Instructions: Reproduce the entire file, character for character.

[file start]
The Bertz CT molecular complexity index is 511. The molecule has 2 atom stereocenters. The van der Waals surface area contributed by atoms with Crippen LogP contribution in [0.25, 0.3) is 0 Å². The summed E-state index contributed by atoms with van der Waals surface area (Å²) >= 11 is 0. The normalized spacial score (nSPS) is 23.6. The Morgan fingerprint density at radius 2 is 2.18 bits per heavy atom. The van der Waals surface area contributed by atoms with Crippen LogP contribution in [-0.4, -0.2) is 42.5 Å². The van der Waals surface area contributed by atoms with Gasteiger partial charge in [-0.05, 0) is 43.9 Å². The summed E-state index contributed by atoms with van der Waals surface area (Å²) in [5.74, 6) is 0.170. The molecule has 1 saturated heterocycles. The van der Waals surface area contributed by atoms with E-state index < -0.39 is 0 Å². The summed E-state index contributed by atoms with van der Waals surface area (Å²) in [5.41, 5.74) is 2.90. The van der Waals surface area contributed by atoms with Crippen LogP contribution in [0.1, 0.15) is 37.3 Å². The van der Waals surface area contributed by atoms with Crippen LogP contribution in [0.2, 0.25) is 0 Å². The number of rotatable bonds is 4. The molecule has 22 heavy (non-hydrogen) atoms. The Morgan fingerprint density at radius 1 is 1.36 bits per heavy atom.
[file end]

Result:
The Bertz CT molecular complexity index is 511. The molecule has 2 atom stereocenters. The van der Waals surface area contributed by atoms with Crippen LogP contribution in [0.25, 0.3) is 0 Å². The summed E-state index contributed by atoms with van der Waals surface area (Å²) >= 11 is 0. The normalized spacial score (nSPS) is 23.6. The Morgan fingerprint density at radius 2 is 2.18 bits per heavy atom. The van der Waals surface area contributed by atoms with Crippen LogP contribution in [-0.4, -0.2) is 42.5 Å². The van der Waals surface area contributed by atoms with Gasteiger partial charge in [-0.05, 0) is 43.9 Å². The summed E-state index contributed by atoms with van der Waals surface area (Å²) in [5.74, 6) is 0.170. The molecule has 1 saturated heterocycles. The van der Waals surface area contributed by atoms with E-state index < -0.39 is 0 Å². The summed E-state index contributed by atoms with van der Waals surface area (Å²) in [5.41, 5.74) is 2.90. The van der Waals surface area contributed by atoms with Crippen LogP contribution in [0.1, 0.15) is 37.3 Å². The van der Waals surface area contributed by atoms with Crippen LogP contribution in [0.2, 0.25) is 0 Å². The number of rotatable bonds is 4. The molecule has 22 heavy (non-hydrogen) atoms. The Morgan fingerprint density at radius 1 is 1.36 bits per heavy atom.